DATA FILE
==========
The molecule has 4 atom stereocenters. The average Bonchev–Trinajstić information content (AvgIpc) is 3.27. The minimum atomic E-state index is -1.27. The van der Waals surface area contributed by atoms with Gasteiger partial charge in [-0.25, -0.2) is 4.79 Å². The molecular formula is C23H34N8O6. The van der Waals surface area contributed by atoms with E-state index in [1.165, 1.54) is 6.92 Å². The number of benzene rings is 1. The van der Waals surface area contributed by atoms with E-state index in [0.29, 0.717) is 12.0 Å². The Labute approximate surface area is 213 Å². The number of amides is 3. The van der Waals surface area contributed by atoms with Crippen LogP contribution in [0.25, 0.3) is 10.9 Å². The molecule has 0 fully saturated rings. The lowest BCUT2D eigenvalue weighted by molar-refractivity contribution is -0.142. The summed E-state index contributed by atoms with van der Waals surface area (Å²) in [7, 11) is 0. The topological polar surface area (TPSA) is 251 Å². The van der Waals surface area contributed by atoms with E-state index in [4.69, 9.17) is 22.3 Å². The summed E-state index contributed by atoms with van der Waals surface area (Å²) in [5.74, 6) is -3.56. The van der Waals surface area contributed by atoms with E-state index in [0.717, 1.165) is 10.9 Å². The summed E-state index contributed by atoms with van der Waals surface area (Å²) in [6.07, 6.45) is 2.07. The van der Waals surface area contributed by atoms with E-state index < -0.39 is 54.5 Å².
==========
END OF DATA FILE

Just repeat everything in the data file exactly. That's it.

The molecule has 4 atom stereocenters. The average Bonchev–Trinajstić information content (AvgIpc) is 3.27. The minimum atomic E-state index is -1.27. The van der Waals surface area contributed by atoms with Gasteiger partial charge in [-0.25, -0.2) is 4.79 Å². The molecular formula is C23H34N8O6. The van der Waals surface area contributed by atoms with E-state index in [1.165, 1.54) is 6.92 Å². The number of benzene rings is 1. The van der Waals surface area contributed by atoms with E-state index in [0.29, 0.717) is 12.0 Å². The Labute approximate surface area is 213 Å². The number of amides is 3. The van der Waals surface area contributed by atoms with Crippen LogP contribution in [0.25, 0.3) is 10.9 Å². The molecule has 0 fully saturated rings. The lowest BCUT2D eigenvalue weighted by molar-refractivity contribution is -0.142. The summed E-state index contributed by atoms with van der Waals surface area (Å²) in [7, 11) is 0. The topological polar surface area (TPSA) is 251 Å². The van der Waals surface area contributed by atoms with E-state index in [4.69, 9.17) is 22.3 Å². The summed E-state index contributed by atoms with van der Waals surface area (Å²) in [5.74, 6) is -3.56. The van der Waals surface area contributed by atoms with E-state index in [0.717, 1.165) is 10.9 Å². The summed E-state index contributed by atoms with van der Waals surface area (Å²) in [6.07, 6.45) is 2.07. The van der Waals surface area contributed by atoms with E-state index < -0.39 is 54.5 Å².